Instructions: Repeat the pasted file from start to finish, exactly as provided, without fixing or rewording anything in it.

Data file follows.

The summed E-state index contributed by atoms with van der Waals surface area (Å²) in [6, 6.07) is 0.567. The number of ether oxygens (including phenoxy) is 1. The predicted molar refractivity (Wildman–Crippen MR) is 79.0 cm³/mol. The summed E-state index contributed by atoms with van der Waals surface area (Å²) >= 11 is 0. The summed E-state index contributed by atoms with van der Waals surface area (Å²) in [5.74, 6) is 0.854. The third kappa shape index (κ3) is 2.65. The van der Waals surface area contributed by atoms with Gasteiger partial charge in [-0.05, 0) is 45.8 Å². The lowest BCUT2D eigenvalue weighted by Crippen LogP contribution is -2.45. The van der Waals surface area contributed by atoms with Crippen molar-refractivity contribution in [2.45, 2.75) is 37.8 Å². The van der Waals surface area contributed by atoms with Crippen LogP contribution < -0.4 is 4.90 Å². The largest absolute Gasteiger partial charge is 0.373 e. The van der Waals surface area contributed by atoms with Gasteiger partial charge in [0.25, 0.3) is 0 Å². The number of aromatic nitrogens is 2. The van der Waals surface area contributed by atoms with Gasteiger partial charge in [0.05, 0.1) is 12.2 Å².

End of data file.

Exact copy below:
The summed E-state index contributed by atoms with van der Waals surface area (Å²) in [6, 6.07) is 0.567. The number of ether oxygens (including phenoxy) is 1. The predicted molar refractivity (Wildman–Crippen MR) is 79.0 cm³/mol. The summed E-state index contributed by atoms with van der Waals surface area (Å²) >= 11 is 0. The summed E-state index contributed by atoms with van der Waals surface area (Å²) in [5.74, 6) is 0.854. The third kappa shape index (κ3) is 2.65. The van der Waals surface area contributed by atoms with Gasteiger partial charge in [-0.05, 0) is 45.8 Å². The lowest BCUT2D eigenvalue weighted by Crippen LogP contribution is -2.45. The van der Waals surface area contributed by atoms with Crippen molar-refractivity contribution in [2.45, 2.75) is 37.8 Å². The van der Waals surface area contributed by atoms with Crippen LogP contribution < -0.4 is 4.90 Å². The largest absolute Gasteiger partial charge is 0.373 e. The van der Waals surface area contributed by atoms with Gasteiger partial charge in [0.25, 0.3) is 0 Å². The number of aromatic nitrogens is 2. The van der Waals surface area contributed by atoms with Gasteiger partial charge in [0.05, 0.1) is 12.2 Å².